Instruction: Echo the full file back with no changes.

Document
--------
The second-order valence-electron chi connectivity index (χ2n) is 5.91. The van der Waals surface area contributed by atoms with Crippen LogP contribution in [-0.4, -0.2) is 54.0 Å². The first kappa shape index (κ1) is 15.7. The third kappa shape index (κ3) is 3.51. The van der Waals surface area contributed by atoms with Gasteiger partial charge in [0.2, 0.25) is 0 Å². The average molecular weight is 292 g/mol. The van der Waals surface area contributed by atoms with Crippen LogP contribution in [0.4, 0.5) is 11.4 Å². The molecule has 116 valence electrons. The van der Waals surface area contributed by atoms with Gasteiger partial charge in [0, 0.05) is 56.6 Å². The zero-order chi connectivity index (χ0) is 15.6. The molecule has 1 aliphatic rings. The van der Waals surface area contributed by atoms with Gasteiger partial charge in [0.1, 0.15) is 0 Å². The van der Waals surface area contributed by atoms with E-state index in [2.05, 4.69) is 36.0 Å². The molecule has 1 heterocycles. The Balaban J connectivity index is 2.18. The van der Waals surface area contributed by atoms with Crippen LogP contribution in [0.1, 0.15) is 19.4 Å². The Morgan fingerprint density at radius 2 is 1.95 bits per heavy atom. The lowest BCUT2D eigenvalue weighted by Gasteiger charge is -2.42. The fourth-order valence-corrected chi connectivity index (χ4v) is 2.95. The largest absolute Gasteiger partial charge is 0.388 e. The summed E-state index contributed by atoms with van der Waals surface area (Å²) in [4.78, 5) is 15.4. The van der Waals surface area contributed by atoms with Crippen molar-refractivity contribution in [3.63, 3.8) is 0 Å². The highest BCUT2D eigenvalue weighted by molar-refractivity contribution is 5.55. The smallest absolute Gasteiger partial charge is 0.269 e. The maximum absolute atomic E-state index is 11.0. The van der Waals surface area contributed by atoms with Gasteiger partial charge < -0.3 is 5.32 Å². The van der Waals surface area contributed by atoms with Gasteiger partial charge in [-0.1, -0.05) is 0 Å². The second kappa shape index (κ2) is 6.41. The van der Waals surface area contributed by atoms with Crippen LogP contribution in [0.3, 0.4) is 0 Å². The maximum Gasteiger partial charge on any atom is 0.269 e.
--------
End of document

The second-order valence-electron chi connectivity index (χ2n) is 5.91. The van der Waals surface area contributed by atoms with Crippen LogP contribution in [-0.4, -0.2) is 54.0 Å². The first kappa shape index (κ1) is 15.7. The third kappa shape index (κ3) is 3.51. The van der Waals surface area contributed by atoms with Gasteiger partial charge in [0.2, 0.25) is 0 Å². The average molecular weight is 292 g/mol. The van der Waals surface area contributed by atoms with Crippen LogP contribution in [0.4, 0.5) is 11.4 Å². The molecule has 116 valence electrons. The van der Waals surface area contributed by atoms with Gasteiger partial charge in [0, 0.05) is 56.6 Å². The zero-order chi connectivity index (χ0) is 15.6. The molecule has 1 aliphatic rings. The van der Waals surface area contributed by atoms with Gasteiger partial charge in [0.1, 0.15) is 0 Å². The van der Waals surface area contributed by atoms with E-state index in [2.05, 4.69) is 36.0 Å². The molecule has 1 heterocycles. The Balaban J connectivity index is 2.18. The van der Waals surface area contributed by atoms with Crippen LogP contribution in [0.1, 0.15) is 19.4 Å². The Morgan fingerprint density at radius 2 is 1.95 bits per heavy atom. The lowest BCUT2D eigenvalue weighted by Gasteiger charge is -2.42. The fourth-order valence-corrected chi connectivity index (χ4v) is 2.95. The largest absolute Gasteiger partial charge is 0.388 e. The summed E-state index contributed by atoms with van der Waals surface area (Å²) in [4.78, 5) is 15.4. The van der Waals surface area contributed by atoms with Crippen molar-refractivity contribution in [3.63, 3.8) is 0 Å². The highest BCUT2D eigenvalue weighted by molar-refractivity contribution is 5.55. The smallest absolute Gasteiger partial charge is 0.269 e. The maximum absolute atomic E-state index is 11.0. The van der Waals surface area contributed by atoms with Gasteiger partial charge < -0.3 is 5.32 Å². The van der Waals surface area contributed by atoms with Gasteiger partial charge in [-0.1, -0.05) is 0 Å². The second kappa shape index (κ2) is 6.41. The van der Waals surface area contributed by atoms with Crippen LogP contribution in [0.3, 0.4) is 0 Å². The maximum Gasteiger partial charge on any atom is 0.269 e.